Writing, Literature & Publishing Faculty
A humanist with over twenty years of experience in higher education, first in academic and then administrative roles, she has worked with school deans, faculty, students, staff and trustees to shape an academic vision and academic priorities for Brandeis University and Tufts University. She has taught in English departments and programs in American Studies and Women's Studies at The Pennsylvania State University, Harvard University, Tufts and Brandeis. Her area of expertise is modern and postmodern American literature with a focus on gendered narratology. She is the recipient of teaching awards, has published in her field, and is a member of the academic honor societies Phi Beta Kappa and Phi Kappa Phi.
The Chief Academic Officer (CAO) for Emerson College, Michaele Whelan, provides leadership for academic planning, program development at the undergraduate and graduate levels, assessment, advancement of scholarship, research and creative work, excellence in teaching, global engagement initiatives, and academic innovation including online learning. Responsible for advocating for and supporting faculty, the CAO ensures the academic rigor of the learning experiences at Emerson.
The principal areas of her responsibilities are:
1. the College's academic programs, budget, and space including those located in the School of the Arts, School of Communication, the Institute for Liberal Arts and Interdisciplinary Studies, the Graduate School
2. the Iwasaki Library
3. the Department of Professional Studies and Special Programs
4. the Office of Internationalization and Global Engagement including the Department of External Programs and Study Abroad, the Castle Well semester-abroad program, and International Student Services
7. the Office of Research and Creative Scholarship
8. Institutional Research
9. Center for Innovation in Teaching and Learning, and Academic Advising.
Office: Ansin 14th floor
Creative Writing MFA Stephen Shane (2015) and his colleague David Knight created a short documentary on Boston busing called Desegregated, Yet Unequal, and it was recently named an Editors' Pick by The Atlantic.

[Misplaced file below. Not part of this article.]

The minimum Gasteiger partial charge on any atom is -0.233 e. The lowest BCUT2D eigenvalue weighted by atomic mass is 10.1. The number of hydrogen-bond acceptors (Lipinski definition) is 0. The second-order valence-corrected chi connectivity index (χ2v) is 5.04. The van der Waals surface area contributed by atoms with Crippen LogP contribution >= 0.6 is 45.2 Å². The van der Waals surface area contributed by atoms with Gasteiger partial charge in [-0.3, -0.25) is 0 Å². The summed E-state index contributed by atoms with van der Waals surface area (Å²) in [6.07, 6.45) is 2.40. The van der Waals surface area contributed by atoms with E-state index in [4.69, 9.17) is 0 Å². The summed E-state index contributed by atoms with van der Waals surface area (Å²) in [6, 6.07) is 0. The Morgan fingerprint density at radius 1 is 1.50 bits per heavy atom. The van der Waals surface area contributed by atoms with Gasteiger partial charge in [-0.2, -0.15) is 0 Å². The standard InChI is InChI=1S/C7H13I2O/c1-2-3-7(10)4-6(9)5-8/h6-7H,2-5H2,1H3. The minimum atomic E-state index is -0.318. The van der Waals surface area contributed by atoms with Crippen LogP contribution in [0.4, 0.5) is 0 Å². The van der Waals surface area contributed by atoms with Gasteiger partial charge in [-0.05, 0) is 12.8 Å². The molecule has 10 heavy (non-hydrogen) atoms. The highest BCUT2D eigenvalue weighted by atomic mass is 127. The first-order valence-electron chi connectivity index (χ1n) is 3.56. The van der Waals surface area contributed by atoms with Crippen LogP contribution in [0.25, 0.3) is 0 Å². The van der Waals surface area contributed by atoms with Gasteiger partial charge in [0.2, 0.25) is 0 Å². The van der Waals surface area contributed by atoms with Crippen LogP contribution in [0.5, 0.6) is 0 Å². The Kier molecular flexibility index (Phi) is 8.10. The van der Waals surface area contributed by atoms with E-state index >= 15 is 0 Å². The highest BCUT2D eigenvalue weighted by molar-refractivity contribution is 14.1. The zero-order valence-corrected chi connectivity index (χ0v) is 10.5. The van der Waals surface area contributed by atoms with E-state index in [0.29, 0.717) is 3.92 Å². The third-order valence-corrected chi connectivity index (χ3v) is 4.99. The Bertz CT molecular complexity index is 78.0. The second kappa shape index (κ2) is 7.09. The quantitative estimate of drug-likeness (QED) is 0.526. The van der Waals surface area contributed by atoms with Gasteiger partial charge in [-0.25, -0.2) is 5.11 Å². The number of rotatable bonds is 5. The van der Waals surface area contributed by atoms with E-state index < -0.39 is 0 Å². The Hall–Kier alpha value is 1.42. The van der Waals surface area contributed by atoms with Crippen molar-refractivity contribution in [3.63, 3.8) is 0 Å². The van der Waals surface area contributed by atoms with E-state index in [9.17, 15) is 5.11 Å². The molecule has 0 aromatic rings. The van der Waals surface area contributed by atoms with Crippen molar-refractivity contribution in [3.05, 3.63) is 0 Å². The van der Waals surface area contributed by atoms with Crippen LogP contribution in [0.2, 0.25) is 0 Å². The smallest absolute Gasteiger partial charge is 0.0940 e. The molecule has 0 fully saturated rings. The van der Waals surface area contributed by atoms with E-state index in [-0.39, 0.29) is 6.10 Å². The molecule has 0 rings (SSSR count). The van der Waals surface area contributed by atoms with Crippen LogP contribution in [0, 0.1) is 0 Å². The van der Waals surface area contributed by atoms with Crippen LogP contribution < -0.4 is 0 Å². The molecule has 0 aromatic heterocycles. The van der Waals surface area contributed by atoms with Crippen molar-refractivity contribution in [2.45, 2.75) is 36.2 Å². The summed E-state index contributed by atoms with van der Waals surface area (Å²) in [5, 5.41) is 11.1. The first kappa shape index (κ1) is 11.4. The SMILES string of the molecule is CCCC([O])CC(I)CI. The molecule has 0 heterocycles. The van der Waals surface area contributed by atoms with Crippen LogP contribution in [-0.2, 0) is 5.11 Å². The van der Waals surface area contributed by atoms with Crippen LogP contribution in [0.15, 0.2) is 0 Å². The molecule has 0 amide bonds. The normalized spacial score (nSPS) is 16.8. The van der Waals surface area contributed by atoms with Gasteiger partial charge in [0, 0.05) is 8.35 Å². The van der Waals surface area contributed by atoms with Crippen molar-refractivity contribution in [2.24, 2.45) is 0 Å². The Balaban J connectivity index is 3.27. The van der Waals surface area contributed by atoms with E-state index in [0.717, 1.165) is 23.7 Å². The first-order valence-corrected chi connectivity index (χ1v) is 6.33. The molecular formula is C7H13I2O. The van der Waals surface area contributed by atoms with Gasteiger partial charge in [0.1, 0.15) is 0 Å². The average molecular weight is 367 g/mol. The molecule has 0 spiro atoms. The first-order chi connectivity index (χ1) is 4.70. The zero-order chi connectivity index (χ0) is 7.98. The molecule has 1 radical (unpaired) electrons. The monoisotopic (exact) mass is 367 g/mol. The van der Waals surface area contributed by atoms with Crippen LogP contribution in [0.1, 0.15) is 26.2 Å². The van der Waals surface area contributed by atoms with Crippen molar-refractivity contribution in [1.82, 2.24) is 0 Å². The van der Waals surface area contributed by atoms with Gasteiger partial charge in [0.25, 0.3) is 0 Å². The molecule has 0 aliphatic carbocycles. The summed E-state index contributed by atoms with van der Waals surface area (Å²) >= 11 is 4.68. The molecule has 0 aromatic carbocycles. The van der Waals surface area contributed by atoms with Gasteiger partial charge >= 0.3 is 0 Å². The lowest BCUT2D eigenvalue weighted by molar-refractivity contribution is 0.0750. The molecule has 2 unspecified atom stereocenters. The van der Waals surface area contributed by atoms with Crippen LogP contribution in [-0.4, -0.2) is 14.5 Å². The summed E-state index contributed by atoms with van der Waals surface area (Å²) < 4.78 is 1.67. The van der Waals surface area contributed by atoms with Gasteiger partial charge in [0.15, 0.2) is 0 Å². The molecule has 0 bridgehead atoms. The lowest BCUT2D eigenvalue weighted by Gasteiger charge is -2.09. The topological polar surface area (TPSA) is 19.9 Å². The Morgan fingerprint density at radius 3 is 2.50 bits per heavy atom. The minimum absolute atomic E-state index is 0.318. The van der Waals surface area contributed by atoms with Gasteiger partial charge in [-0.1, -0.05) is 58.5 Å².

Professor Steve Yarbrough has been elected to the Fellowship of Southern Writers, and, in addition, will receive the 2015 Robert Penn Warren Award for Fiction this spring from the same organization.
Current MFA Jennifer Crystal recently signed a book deal with Belfort & Bastion for her memoir Et Voilà: One Traveler's Journey from Foreigner to Francophile. The publisher has a target launch date of Jan. 1.
WLP alum and writer Thomas Page McBee's memoir Man Alive: A True Story of Violence, Forgiveness and Becoming a Man was named on Publisher's Weekly's "Best Books of 2014."
Greg Nichols (MFA '11) released his first book, Striking Gridiron, A Town's Pride and a Team's Shot at Glory During the Biggest Strike in American History. The book was named a Junior Library Guild Fall 2014 Selection.
Lecturer Tamera Marko's writing collective with Emerson maintenance workers from Latin America and undergraduates presented a bilingual presentation: "Proyecto Carrito II: When the Student Receives an 'A' and the Worker Gets Fired: Driving our Own Narrative" at the Conference on Rhetoric and Composition.
Recent MA in Publishing & Writing alumni collaborated to launch a new literary genre journal called Strangelet. Alumni include Executive Editor Casey Brown (MA ’13), Managing Editor Leah Thompson (MA ’12), Production Editor Franco Alvarado (MA ’13), and Creative Director Chandra Asar (MA ’12).
WLP Professor Megan Marshall and the emersonWRITES program participate in the launch and unveiling of Boston as the country's first Literary Cultural District.
Michelle Bailat-Jones (MFA '05) won the inaugral Christopher Doheny award for her novel Fog Island Mountains. The award recognizes a book-lenth work exploring the experience of serious illness and includes a $10,000 prize and publication and promotion of the book.